• And the last card in this row, the Chariot, shows us breaking free of established boundaries with intention, protecting ourselves even as we shift into a new method of growth and creation.

The middle line of the major arcana, seven cards laid out in a line with crystals

In the second line, we begin to tap into a deeper understanding of how our actions, choices, and ideas impact the people and systems around us. We recognize our place in society and the world, understand the influence we can have, and learn to navigate different methods of belief, movement, and change.

  • Strength reminds us that speed is not always the most valuable thing, that sometimes we need to take time to ponder and plan before moving forward rather than letting ourselves get swept up in the opinions of others.
  • The Hermit shows us the value of stepping away from the collective at times, gives us the ability to ask ourselves the hard questions and prioritize self-discovery even when surrounded by brilliant, inspiring people.
  • The Wheel of Fortune taps into collective cycles, reminding us that we are a small cog in a large machine, that what goes up must come down again.
  • Justice helps us recognize the need for equality, fairness, ideals, and shows us the difference between believing something will work and seeing how it actually plays out in the world.
  • The Hanged One (known as Suspension in this deck) is us coming up against a roadblock that we cannot navigate, forcing us to stop and surrender, to give up any illusions of control even as the world keeps moving around us.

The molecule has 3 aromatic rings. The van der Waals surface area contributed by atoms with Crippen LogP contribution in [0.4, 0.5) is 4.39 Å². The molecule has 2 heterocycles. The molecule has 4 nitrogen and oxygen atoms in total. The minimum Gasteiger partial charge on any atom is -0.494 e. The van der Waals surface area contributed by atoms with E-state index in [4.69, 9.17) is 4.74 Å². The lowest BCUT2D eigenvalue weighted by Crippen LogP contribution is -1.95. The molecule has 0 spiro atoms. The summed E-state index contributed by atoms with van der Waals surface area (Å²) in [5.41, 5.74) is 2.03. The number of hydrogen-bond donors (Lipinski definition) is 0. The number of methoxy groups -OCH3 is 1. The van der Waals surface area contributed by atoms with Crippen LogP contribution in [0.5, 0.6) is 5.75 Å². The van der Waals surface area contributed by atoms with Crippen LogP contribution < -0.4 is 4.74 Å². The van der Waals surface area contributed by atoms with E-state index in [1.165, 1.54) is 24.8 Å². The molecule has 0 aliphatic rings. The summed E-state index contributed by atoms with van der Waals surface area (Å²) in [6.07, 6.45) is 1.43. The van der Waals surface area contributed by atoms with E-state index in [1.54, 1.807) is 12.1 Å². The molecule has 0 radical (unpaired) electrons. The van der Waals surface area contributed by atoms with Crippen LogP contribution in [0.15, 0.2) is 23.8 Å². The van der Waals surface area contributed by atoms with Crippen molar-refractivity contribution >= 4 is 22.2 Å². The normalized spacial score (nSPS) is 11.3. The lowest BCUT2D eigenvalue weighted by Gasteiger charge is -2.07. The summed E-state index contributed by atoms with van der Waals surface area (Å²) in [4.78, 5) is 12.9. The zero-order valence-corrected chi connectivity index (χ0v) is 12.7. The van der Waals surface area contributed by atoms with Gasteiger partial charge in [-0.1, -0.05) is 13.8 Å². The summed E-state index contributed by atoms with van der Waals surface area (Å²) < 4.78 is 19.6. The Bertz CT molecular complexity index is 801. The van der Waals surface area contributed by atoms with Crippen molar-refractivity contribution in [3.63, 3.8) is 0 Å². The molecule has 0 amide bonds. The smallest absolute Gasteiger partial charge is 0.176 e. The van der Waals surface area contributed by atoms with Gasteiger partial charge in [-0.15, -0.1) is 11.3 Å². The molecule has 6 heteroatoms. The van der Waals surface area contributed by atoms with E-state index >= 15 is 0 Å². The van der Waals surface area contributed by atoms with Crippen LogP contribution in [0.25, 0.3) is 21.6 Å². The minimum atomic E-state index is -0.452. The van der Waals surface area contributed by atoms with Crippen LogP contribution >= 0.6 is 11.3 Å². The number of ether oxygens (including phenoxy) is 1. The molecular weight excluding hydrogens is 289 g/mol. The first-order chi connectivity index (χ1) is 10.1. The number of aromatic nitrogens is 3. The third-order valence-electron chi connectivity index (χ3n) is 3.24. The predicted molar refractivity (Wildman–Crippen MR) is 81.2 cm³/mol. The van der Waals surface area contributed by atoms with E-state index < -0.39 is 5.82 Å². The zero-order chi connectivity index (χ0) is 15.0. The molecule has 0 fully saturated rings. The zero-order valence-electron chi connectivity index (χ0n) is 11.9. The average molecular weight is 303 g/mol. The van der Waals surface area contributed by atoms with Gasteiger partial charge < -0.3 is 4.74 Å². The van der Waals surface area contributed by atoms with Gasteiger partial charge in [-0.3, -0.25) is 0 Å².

• Death brings loss, a permanent shift, a natural and inevitable end to a relationship, dream, situation, or belief, forcing us to grieve and grow.
  • Temperance, our final card in this line, represents a time when we are learning to find moderation between what we want and what we need, establishing our place in the world in a way that sustains and nurtures us.

The final seven cards in the major arcana, laid out in a line with crystals

The final line becomes more spiritual, less clearly grounded in the world we live in and more concerned with our evolution on a cosmic scale. These cards feel larger than life, broad and deep: they push us to consider the ways that we embrace transformation, the times that we allow ourselves to grow in response to our experiences.

  • The Devil pushes our limits, asks us to consider the destructive behaviors and indulgent choices we make that challenge and stimulate us, forces us to identify how much control we really have over anything.
  • The Tower (known as Revolution in this deck) is a grand collapse, the recognition that the old foundations we established for ourselves are no longer functional or useful, a breaking free from old constraints or beliefs or ambitions.